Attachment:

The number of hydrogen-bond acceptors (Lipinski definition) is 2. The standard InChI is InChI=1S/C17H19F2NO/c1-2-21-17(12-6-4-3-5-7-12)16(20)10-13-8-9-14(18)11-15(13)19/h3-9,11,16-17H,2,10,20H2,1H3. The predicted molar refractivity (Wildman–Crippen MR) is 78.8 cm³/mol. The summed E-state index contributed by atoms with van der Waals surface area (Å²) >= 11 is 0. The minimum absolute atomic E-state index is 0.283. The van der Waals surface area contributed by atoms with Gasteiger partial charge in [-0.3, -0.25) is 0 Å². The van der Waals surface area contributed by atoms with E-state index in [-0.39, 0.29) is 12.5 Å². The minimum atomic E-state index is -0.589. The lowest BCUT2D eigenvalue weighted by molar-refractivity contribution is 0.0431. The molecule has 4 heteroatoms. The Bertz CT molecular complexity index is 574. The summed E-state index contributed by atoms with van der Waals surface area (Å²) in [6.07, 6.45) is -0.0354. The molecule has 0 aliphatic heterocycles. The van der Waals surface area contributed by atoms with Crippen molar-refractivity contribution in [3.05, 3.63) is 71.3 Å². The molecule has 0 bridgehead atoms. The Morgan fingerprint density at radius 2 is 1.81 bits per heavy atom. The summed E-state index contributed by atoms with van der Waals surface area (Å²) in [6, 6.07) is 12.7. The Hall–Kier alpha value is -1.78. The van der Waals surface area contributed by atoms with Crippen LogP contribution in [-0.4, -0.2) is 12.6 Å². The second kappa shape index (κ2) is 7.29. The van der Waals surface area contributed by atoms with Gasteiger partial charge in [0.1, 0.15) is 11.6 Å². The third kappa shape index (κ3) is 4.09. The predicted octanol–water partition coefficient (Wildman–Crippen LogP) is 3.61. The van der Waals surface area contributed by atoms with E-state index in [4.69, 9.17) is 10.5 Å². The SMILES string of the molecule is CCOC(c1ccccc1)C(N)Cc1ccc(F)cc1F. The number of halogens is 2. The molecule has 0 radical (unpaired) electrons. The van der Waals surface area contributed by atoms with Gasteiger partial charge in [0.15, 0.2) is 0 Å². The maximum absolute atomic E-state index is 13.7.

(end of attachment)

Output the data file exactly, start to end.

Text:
The number of hydrogen-bond acceptors (Lipinski definition) is 2. The standard InChI is InChI=1S/C17H19F2NO/c1-2-21-17(12-6-4-3-5-7-12)16(20)10-13-8-9-14(18)11-15(13)19/h3-9,11,16-17H,2,10,20H2,1H3. The predicted molar refractivity (Wildman–Crippen MR) is 78.8 cm³/mol. The summed E-state index contributed by atoms with van der Waals surface area (Å²) >= 11 is 0. The minimum absolute atomic E-state index is 0.283. The van der Waals surface area contributed by atoms with Gasteiger partial charge in [-0.3, -0.25) is 0 Å². The van der Waals surface area contributed by atoms with E-state index in [-0.39, 0.29) is 12.5 Å². The minimum atomic E-state index is -0.589. The lowest BCUT2D eigenvalue weighted by molar-refractivity contribution is 0.0431. The molecule has 4 heteroatoms. The Bertz CT molecular complexity index is 574. The summed E-state index contributed by atoms with van der Waals surface area (Å²) in [6.07, 6.45) is -0.0354. The molecule has 0 aliphatic heterocycles. The van der Waals surface area contributed by atoms with Crippen molar-refractivity contribution in [3.05, 3.63) is 71.3 Å². The molecule has 0 bridgehead atoms. The Morgan fingerprint density at radius 2 is 1.81 bits per heavy atom. The summed E-state index contributed by atoms with van der Waals surface area (Å²) in [6, 6.07) is 12.7. The Hall–Kier alpha value is -1.78. The van der Waals surface area contributed by atoms with Crippen LogP contribution in [-0.4, -0.2) is 12.6 Å². The second kappa shape index (κ2) is 7.29. The van der Waals surface area contributed by atoms with Gasteiger partial charge in [0.1, 0.15) is 11.6 Å². The third kappa shape index (κ3) is 4.09. The predicted octanol–water partition coefficient (Wildman–Crippen LogP) is 3.61. The van der Waals surface area contributed by atoms with E-state index in [4.69, 9.17) is 10.5 Å². The SMILES string of the molecule is CCOC(c1ccccc1)C(N)Cc1ccc(F)cc1F. The number of halogens is 2. The molecule has 0 radical (unpaired) electrons. The van der Waals surface area contributed by atoms with Gasteiger partial charge in [0.15, 0.2) is 0 Å². The maximum absolute atomic E-state index is 13.7.